The FT reports that Russian billionaire Mikhail Fridman will fight to buy those North Sea gas assets. The Wall Street Journal analyses the complex relationship between mobile operators and social networks and whether they should defriend each other. The Times takes a look at more companies coming forward to tackle RBS's Global Restructuring Group (GRG) and its alleged habit of putting them to the wall. RBS says a legal inquiry found no evidence it "set out to artificially distress otherwise viable businesses", The Times reports.
Technology fans will be watching the Mobile World Congress, which kicks off in Barcelona today, for the latest gadgets. Manufacturers seem determined to get us to buy a smartwatch. Apple and its rivals such as Samsung are trying to make the things prettier and more useful, AFP reports, having interviewed various analysts. Will you be tempted?
Trinity Mirror will start paying a dividend for the first time since 2008 - of 3p a share - as pre-tax profits rose 1% to £102.3m for 2014, the Daily Mirror publisher said. However, print advertising revenue fell 14.1% in the second half of the year as supermarkets cut their spending.
A "mixed performance" from Thorntons, chief executive Jonathan Hart tells investors. International sales rose by 19.9% to £5.4m in the first half of the company's financial year, but UK commercial sales melted away by 12.4% to £54.7m. Sounds more like a pick 'n' mixed bag to us...
House prices fell by 0.1% in February, according to Nationwide - the first decline in five months, since September. That brought the annual rate of price rises to 5.7% compared with 6.8% in January - a sharper than expected slowdown.
The Liberal Democrats announce the first of many proposed tax rises today as part of their vow to pay off the deficit by 2018 by increasing the tax take rather than cutting spending further. Norman Smith tells Radio 4's Today programme that banks would have all the cuts in corporation tax since 2010 wiped out in a move that would generate about £1bn for the public purse. However, the Lib Dems still need to raise a further £7bn or so to make their sums add up, he adds.
A quick reminder of what Mr Buffett's company owns. Among other businesses, Berkshire Hathaway owns about half of Heinz, engine oil firm Lubrizol, clothing maker Fruit of the Loom, the pleasingly named Acme Brick company and private plane operator NetJets. He also owns stakes in Mars, Coca Cola and American Express.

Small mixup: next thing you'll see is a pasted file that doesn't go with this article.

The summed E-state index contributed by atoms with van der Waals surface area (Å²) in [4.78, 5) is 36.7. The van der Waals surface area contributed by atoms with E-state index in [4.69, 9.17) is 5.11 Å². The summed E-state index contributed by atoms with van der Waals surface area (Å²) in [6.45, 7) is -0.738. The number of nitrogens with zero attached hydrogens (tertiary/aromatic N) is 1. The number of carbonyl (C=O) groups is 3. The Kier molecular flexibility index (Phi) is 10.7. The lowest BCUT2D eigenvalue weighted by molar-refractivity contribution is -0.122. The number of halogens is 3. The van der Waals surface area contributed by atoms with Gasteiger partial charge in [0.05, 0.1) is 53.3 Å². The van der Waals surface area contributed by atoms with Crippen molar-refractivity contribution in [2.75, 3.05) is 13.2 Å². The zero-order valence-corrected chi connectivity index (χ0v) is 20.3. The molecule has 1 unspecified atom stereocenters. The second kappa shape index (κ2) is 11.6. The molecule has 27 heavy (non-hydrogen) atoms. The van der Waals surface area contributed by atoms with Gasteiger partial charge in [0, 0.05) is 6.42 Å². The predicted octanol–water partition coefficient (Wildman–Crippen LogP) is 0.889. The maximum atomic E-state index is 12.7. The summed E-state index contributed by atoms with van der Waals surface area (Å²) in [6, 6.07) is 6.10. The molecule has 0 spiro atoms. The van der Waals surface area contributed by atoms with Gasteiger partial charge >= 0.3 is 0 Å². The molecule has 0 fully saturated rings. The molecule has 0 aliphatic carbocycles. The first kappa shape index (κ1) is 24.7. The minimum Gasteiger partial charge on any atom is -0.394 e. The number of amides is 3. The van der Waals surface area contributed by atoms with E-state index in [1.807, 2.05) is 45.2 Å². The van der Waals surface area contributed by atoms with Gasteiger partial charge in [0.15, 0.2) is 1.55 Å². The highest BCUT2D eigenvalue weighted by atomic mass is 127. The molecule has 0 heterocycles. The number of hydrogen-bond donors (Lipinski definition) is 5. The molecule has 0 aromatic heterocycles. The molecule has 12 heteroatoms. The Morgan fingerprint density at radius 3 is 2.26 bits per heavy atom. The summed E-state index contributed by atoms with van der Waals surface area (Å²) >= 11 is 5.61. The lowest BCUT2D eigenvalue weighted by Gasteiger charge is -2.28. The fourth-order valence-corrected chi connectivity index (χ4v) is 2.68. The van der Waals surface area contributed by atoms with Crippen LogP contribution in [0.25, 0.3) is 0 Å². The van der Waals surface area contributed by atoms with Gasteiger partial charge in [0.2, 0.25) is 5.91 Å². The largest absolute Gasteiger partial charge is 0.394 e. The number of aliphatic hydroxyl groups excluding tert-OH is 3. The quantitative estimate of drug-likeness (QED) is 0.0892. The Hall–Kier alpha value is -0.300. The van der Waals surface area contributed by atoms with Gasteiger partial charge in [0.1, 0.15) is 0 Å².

David Cumming, head of equities at Standard Life, tells presenter Simon Jack on Today there is a "lot of noise" around banking stocks given the regulatory pressure the sector is now under, meaning they have a "higher than average risk profile". He also thinks the FTSE 100 will crack the 7,000 mark in the next few weeks as the economy continues to improve.
The East Coast rail route between London and Scotland has returned to private hands after more than five years in the public sector. David Horne of Virgin Trains East Coast is on 5 live. He says Virgin has done a good job with the West Coast line. National Express took over the line during a recession, so starting a franchise now should work better for Virgin, Horne adds.
Sue Noffke, fund manager at asset manager Schroders, is 5 live's markets guest. Billionaire investor Warren Buffett sent his annual letter to shareholders on Saturday, summing up his 50 years building one of the planet's biggest companies. Because he behaves more like an owner than an investor, "he has had a longer-term investment horizon" than other investors, says Ms Noffke.
Good morning! Get in touch via email firstname.lastname@example.org or on Twitter @BBCBusiness
Good morning everyone. Welcome to Monday. The UK government has said it will block the sale of 12 North Sea oil and gas fields to Russian billionaire Mikhail Fridman after concerns about the effect of "possible future sanctions". Stay tuned for more of the best business news.
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The tech combating job applicant fraud
Has nuclear power had its day?